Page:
监制:Diana Wan


    Most of us in Hong Kong today are the descendants of people who came from Guangdong in the 19th to 20th centuries. As a result, the majority of Hong Kong’s population speaks Cantonese. A smaller percentage, now mostly the older generation and village residents, still speak other dialects. “LauZone” is a colloquial Cantonese term for non-Cantonese natives. It is also the title of a show in Tai Kwun’s “Spotlight” season of performing arts, that examines the relationship between identity and dialect.

    "To be Continued”, the group exhibition currently on show at Sin Sin Fine Art, brings together the backgrounds, minds, experiences and styles of six artists from three generations. They are Ken Chung, Justin Hui, Grace Liu, Kate Ouyang, Wong Tong and Sin Sin Man herself, and they work in a variety of techniques and media including painting, photography, textiles, jewellery, and found, discarded or random everyday objects.

    John and Michelle Phillips wrote the song “California Dreamin’” in the cold New York winter of 1963 as they were missing – and yes, dreaming of - sunny California days. It was first recorded by Barry McGuire, but it was their own version, as part of “The Mamas and the Papas, that made it popular around the world. “California Dream” is the title of local singer-song writer Helen Z’s new EP which contains eight English songs. Earlier this week, she came to our studio to tell us what California means to her.

    联络: wanyt@rthk.hk


    • Design for the visually impaired@HKDI, Tino Sehgal & in the studio: singer song-writer Cehryl

      Design for the visually impaired@HKDI, Tino Sehgal & in the studio: singer song-writer Cehryl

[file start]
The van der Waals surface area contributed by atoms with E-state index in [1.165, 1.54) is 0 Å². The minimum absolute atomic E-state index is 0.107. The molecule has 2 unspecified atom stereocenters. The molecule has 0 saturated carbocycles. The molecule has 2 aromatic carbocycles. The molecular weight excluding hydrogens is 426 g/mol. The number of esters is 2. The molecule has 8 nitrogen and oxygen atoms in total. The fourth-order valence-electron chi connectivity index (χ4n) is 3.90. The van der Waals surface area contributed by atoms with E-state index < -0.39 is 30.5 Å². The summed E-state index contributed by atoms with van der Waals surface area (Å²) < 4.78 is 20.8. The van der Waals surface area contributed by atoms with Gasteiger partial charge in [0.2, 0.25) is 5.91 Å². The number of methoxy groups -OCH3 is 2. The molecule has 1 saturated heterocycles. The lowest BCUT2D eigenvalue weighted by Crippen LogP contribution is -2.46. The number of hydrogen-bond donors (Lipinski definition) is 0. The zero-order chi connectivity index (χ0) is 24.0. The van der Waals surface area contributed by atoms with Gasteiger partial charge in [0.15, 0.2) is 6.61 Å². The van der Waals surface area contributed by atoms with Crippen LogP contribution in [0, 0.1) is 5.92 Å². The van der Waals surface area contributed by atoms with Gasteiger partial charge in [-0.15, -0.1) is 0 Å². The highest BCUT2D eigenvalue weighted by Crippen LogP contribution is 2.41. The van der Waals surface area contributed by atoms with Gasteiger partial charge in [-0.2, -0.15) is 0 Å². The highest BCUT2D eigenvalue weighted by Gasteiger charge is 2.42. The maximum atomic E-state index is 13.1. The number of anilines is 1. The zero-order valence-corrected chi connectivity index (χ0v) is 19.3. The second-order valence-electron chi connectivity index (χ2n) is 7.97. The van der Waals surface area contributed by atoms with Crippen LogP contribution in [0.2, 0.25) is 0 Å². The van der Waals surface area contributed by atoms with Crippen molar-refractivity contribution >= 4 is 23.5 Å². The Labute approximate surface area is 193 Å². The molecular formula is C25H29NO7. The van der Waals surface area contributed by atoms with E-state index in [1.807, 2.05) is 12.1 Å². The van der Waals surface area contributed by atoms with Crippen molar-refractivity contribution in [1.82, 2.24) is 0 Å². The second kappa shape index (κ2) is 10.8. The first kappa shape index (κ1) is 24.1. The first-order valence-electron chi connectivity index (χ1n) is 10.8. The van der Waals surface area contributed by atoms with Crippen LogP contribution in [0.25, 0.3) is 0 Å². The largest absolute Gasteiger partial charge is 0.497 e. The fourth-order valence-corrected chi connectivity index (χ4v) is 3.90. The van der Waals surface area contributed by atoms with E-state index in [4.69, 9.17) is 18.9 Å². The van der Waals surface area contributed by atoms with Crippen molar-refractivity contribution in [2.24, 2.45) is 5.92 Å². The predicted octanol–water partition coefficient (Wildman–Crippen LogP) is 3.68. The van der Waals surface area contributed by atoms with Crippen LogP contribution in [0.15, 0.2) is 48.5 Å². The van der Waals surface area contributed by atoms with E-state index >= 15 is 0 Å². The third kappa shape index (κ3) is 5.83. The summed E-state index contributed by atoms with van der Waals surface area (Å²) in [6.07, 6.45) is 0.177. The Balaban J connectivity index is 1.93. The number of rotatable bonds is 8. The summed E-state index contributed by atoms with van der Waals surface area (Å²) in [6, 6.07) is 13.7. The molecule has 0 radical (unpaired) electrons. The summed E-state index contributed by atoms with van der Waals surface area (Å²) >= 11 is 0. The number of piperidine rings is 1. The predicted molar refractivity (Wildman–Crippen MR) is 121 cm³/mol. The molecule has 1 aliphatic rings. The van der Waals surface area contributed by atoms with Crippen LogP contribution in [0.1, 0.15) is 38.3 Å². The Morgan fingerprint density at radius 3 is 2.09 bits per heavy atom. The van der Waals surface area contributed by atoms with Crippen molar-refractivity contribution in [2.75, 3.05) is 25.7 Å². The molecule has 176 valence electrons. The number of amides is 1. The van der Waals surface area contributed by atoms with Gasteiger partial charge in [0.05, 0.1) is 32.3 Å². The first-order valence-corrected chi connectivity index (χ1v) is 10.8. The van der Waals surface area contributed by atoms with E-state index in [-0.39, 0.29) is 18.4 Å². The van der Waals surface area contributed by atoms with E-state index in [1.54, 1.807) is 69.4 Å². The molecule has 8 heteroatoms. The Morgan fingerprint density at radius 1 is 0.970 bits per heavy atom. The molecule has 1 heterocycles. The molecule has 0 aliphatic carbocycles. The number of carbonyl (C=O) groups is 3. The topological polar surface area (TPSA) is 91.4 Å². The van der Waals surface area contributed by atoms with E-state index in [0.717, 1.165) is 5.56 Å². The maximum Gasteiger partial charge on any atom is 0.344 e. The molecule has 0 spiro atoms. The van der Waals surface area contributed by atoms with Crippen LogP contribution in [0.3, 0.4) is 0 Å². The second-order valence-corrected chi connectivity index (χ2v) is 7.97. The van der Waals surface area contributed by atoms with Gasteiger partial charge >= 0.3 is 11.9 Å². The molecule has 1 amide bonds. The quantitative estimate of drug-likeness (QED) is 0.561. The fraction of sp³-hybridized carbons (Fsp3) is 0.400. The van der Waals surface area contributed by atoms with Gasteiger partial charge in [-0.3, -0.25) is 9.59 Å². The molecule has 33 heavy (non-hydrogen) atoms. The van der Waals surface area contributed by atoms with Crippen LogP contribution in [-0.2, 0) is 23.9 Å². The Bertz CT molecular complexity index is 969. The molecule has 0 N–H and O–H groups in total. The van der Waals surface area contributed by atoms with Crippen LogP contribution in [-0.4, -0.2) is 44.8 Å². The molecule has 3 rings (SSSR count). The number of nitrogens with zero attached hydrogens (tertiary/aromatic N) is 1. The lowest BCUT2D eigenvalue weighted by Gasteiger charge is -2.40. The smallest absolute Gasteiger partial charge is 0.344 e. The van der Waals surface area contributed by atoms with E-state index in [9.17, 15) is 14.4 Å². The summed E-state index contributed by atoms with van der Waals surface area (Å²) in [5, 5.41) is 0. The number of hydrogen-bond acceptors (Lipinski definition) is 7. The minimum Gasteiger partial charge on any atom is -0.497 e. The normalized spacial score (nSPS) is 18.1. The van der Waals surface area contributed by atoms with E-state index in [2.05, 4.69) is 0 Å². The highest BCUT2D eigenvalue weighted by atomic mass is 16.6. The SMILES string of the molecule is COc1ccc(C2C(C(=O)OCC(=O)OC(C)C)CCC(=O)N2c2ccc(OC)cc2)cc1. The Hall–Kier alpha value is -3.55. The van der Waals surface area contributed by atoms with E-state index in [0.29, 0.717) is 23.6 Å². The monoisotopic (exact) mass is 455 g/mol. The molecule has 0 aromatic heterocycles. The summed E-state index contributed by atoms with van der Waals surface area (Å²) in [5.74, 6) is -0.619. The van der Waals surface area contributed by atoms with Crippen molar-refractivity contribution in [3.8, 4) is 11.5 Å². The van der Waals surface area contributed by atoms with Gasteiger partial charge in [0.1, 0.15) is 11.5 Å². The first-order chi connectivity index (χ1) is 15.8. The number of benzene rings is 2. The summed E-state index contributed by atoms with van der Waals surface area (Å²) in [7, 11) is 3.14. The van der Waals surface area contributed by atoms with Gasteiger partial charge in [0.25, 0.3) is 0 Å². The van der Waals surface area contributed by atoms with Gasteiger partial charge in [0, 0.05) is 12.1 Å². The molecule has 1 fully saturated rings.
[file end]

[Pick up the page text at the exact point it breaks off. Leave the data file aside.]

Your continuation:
Today and in the coming two weeks, we will feature three very different local singer-songwriters on the show to find out what inspires them to write their own music of. Later in this week’s show, I’ll be talking to Honehg Kong raised Cehryl who recently returned here after spending time in the United States and the United Kingdom, about readjusting her life and telling her personal stories through songs.

      There are six main kinds of impairments that can affect people: auditory, visual, speech, cognitive, neurological, and physical. However, society often doesn’t do enough in terms of accessibility and designing for people with such impairments. To empower students and to address such needs, in July, the Hong Kong Design Institute’s Advanced Design Studio held an exhibition showcasing design solutions for the visually impaired.

      Artist Tino Sehgal creates what he describes as “constructed situations” that challenge the definition of art and the idea of art as a commodity. Designed to leave no footprint, his work emphasises people, not things. He focuses on interactions, exchanges, and conversations by recruiting local “interpreters” of all ages to engage with the audience. You can experience two of Sehgal’s best-known pieces at Tai Kwun until the end of this week in the “trust & confusion” exhibition. 150 Hong Kong “interpreters” between 16 and 73 have been recruited for "These Associations" in the prison yard, 30 of whom will take part in each performance. The other work, “This Variation” takes place in a dark room where professional dancers improvise and interact with people who come in. As Sehgal wants no physical trail of his works, neither photographing or filming them is allowed, but he did speak to us via the internet.

      Hong Kong born and raised singer songwriter Cehryl attended Berklee College of Music and later moved to Los Angeles. Plans to tour with her music were put on hold due to the Covid-19 pandemic, and so she’s back in Hong Kong, at least for a while. Her musical interests range from R&B, punk to indie pop-folk. She’s also passionate about photography and films. She’s here to tell us more about her new EP, “time machine”.

    • Y·PARK Sculpture Camp, “A HK Suit Story” @ The Mills & in the studio: pianist Colleen Lee

      Y·PARK Sculpture Camp, “A HK Suit Story” @ The Mills & in the studio: pianist Colleen Lee

      Government figures tell us that Hong Kong generates about 160 to 180 tonnes of yard waste, also known as green or garden waste, daily. Around 100 tonnes of that are generated and collected by government departments in the course of public works and daily vegetation maintenance. And the amount has increased over the past five years. The problem was particularly highlighted in 2018 when typhoon Mangkhut hit Hong Kong. 44,600 tonnes of yard waste were sent to the landfill that year, and almost half of which was in the aftermath of Mangkhut. But there are creative ways to reuse at least some of that waste.